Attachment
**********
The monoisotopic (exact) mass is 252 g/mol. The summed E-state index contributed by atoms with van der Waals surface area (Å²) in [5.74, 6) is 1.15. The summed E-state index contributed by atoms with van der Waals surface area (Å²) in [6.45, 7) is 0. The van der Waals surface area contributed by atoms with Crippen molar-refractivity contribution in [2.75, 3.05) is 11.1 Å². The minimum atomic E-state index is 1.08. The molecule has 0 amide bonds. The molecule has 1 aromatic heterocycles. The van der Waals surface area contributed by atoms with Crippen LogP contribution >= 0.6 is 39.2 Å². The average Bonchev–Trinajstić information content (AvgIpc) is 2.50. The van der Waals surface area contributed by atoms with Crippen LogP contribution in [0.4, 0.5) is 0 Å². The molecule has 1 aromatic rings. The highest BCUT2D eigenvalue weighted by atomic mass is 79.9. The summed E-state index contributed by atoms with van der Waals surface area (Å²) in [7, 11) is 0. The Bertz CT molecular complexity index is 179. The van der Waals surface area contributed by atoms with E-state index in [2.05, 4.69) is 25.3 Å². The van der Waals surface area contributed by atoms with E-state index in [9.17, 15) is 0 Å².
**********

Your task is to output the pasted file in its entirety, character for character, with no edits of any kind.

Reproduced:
The monoisotopic (exact) mass is 252 g/mol. The summed E-state index contributed by atoms with van der Waals surface area (Å²) in [5.74, 6) is 1.15. The summed E-state index contributed by atoms with van der Waals surface area (Å²) in [6.45, 7) is 0. The van der Waals surface area contributed by atoms with Crippen molar-refractivity contribution in [2.75, 3.05) is 11.1 Å². The minimum atomic E-state index is 1.08. The molecule has 0 amide bonds. The molecule has 1 aromatic heterocycles. The van der Waals surface area contributed by atoms with Crippen LogP contribution >= 0.6 is 39.2 Å². The average Bonchev–Trinajstić information content (AvgIpc) is 2.50. The van der Waals surface area contributed by atoms with Crippen LogP contribution in [0.4, 0.5) is 0 Å². The molecule has 1 aromatic rings. The highest BCUT2D eigenvalue weighted by atomic mass is 79.9. The summed E-state index contributed by atoms with van der Waals surface area (Å²) in [7, 11) is 0. The Bertz CT molecular complexity index is 179. The van der Waals surface area contributed by atoms with E-state index in [2.05, 4.69) is 25.3 Å². The van der Waals surface area contributed by atoms with E-state index in [9.17, 15) is 0 Å².